Alphabet Media goes into administration five months after shutting Australian office

Screen Shot 2015-05-19 at 9.46.48 AMAlphabet Media, the owner of public sector technology title FutureGov, has gone into administration after 12 years of publishing, it has emerged.

The editor of FutureGov, Joshua Chambers, wrote in a post on Medium yesterday headlined ‘FutureGov has closed’, that he received an email indicating that Alphabet Media had gone into administration with immediate effect.

The news comes five months after Alphabet Media closed its Australian office and its Singapore-based events arm.

“The company’s two events arms shut last year, but the debt they accumulated was too great, and the (profitable) digital arm was paying this off too slowly,” wrote Chambers, who was spearheading FutureGov’s subscription digital offering.

“Revenues have been strong over the past year, but legacy debts from previous businesses seemed to bring us down,” he said.

Chambers added: “It is a great disappointment that our parent company  – Alphabet Media  – has gone into administration, but I think the entire team has valued the experience we gained at FutureGov, and is proud of what we achieved.”

Alphabet Media has been operating while massively in debt with outstanding bills owed to former staff, government event delegates and other suppliers piling up in recent years.

The company, owned by British expat James Smith, is facing three law suits – two against former staff – over outstanding payment amounting to more than S$1 million (US$743,000).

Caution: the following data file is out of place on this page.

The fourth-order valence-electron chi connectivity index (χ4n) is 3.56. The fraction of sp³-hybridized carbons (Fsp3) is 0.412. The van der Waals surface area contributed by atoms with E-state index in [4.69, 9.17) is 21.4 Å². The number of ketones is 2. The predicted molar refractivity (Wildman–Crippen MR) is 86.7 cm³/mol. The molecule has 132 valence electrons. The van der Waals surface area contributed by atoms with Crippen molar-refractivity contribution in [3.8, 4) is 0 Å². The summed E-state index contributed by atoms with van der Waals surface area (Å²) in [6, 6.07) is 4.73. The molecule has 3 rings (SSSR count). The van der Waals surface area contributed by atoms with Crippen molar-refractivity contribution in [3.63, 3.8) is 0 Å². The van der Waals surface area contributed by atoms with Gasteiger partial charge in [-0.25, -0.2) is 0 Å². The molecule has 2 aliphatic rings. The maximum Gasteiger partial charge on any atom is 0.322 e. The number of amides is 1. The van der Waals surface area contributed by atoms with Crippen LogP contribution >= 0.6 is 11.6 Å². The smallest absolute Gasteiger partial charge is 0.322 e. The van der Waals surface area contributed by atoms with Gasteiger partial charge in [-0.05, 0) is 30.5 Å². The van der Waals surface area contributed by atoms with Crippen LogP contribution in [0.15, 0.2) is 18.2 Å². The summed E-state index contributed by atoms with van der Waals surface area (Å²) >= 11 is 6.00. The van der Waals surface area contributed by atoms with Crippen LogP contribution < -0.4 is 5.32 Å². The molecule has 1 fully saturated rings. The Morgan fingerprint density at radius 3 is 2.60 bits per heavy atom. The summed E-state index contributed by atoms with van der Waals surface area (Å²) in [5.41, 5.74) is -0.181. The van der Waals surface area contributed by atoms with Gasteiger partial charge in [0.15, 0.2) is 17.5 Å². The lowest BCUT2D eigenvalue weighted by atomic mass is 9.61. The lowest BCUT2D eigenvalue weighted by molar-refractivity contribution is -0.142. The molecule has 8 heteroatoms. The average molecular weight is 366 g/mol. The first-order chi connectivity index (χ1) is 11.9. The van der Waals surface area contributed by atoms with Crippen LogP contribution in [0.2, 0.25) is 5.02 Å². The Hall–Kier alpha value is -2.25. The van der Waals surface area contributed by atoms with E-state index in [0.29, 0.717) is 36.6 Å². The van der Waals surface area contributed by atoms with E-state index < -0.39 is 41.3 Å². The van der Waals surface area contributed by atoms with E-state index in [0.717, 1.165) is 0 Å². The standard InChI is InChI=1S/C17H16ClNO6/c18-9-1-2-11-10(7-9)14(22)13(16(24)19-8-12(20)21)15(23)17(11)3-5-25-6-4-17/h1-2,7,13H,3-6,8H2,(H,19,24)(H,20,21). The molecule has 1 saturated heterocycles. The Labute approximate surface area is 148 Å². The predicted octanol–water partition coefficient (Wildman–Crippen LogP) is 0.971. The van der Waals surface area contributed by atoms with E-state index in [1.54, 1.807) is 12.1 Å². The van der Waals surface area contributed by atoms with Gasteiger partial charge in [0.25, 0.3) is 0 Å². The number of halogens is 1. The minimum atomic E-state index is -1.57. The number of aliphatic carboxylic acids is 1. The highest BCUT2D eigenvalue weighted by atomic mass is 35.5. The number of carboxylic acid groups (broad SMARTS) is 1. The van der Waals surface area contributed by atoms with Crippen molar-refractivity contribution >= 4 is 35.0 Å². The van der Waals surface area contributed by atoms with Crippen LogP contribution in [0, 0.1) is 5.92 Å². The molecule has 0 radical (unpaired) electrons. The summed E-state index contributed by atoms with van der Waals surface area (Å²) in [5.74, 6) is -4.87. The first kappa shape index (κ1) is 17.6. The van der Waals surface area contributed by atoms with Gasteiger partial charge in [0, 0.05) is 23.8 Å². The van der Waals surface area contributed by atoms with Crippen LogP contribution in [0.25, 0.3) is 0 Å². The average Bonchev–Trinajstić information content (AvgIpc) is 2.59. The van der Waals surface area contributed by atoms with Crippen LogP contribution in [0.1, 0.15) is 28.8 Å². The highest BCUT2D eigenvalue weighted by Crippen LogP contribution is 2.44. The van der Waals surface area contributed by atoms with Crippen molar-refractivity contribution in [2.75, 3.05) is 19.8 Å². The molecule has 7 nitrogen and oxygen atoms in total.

The two former staffers taking legal action against Alphabet – former company directors Mohit Sagar and Ellen Quek, whose dismissals Smith announced on Twitter and LinkedIn – launched a rival to FutureGov, called OpenGov, a month after leaving the company.

Debt collectors were also called in last month to retrieve around $15,000 owed to Australian consultant Peter Hind, who wrote reports for FutureGov. But Smith said he had no money to pay and then threatened to sue the debt collector for invasion of privacy.

Hind told Mumbrella the threat had not been taken seriously and added he has virtually written off clawing back any money.

“Two former employees have claims and I am well down in the queue. I think it will be a case of putting it down to experience,” Hind said. “It would have been so much better if James had said, ‘look I am going to struggle to pay this’ rather than make promises that were never kept.”

A former events executive, Vinita Penna, took legal action against Alphabet over $3,500 in unpaid salary after she left in March – six months after another staff member, Fiona Cher, sued Alphabet for S$2,700 (US$2,160) in outstanding salary.

Since stories of outstanding debt have emerged, more people and companies have come forward claiming they are owned money by Alphabet Media.

Smith has not responded to Mumbrella’s questions about whether a new company would be launched under a different guise and how outstanding debts will be settled.

Robin Hicks & Steve Jones


Get the latest media and marketing industry news (and views) direct to your inbox.

Sign up to the free Mumbrella newsletter now.



Sign up to our free daily update to get the latest in media and marketing.